An unforeseen and uncontrollable event that excuses a party to a contract from performing his or her duties under that contract. For example, a landlord can break a lease if the property she agreed to rent accidentally burns down before the tenants move in.

HOLD HARMLESS

In a contract, a promise by one party not to hold the other party responsible if the other party carries out the contract in a way that causes damage to the fir... (more...)
In a contract, a promise by one party not to hold the other party responsible if the other party carries out the contract in a way that causes damage to the first party. For example, many leases include a hold harmless clause in which the tenant agrees not to sue the landlord if the tenant is injured due to the landlord's failure to maintain the premises. In most states, these clauses are illegal in residential tenancies, but may be upheld in commercial settings.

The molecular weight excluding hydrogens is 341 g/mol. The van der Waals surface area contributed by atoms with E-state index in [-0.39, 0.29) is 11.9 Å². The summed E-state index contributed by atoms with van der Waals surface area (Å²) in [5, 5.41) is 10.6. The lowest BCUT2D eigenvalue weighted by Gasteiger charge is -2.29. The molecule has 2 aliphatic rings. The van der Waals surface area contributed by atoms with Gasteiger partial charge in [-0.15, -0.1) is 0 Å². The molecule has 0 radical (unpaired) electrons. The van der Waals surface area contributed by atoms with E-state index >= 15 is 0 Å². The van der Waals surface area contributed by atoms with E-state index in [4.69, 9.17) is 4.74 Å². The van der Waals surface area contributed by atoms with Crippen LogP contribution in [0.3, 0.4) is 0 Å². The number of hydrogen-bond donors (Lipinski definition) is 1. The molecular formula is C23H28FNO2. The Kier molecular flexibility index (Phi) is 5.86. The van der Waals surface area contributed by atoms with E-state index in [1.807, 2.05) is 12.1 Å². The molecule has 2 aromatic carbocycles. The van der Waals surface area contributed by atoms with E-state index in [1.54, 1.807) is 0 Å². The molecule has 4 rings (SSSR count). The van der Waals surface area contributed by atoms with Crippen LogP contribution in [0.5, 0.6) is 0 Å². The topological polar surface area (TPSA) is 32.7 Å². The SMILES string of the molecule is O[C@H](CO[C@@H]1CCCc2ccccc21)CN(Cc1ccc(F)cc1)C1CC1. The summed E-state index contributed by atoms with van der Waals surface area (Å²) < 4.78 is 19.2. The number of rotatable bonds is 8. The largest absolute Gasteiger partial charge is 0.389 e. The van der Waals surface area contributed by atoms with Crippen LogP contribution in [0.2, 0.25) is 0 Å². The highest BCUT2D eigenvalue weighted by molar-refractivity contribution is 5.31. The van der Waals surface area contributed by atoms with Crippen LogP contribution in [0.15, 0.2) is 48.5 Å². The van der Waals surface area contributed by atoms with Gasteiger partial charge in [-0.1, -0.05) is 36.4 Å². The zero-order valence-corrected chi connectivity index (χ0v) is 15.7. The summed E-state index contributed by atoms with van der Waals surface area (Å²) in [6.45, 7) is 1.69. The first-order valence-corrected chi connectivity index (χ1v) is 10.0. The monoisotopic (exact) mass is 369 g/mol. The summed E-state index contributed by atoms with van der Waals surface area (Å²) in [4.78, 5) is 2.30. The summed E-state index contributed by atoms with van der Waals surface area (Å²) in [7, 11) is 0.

NONDISCLOSURE AGREEMENT

A legally binding contract in which a person or business promises to treat specific information as a trade secret and not disclose it to others without proper a... (more...)
A legally binding contract in which a person or business promises to treat specific information as a trade secret and not disclose it to others without proper authorization. Nondisclosure agreements are often used when a business discloses a trade secret to another person or business for such purposes as development, marketing, evaluation or securing financial backing. Although nondisclosure agreements are usually in the form of written contracts, they may also be implied if the context of a business relationship suggests that the parties intended to make an agreement. For example, a business that conducts patent searches for inventors is expected to keep information about the invention secret, even if no written agreement is signed, because the nature of the business is to deal in confidential information.

APPRAISAL

A determination of the value of something, such as a house, jewelry or stock. A professional appraiser -- a qualified, disinterested expert -- makes an estimate... (more...)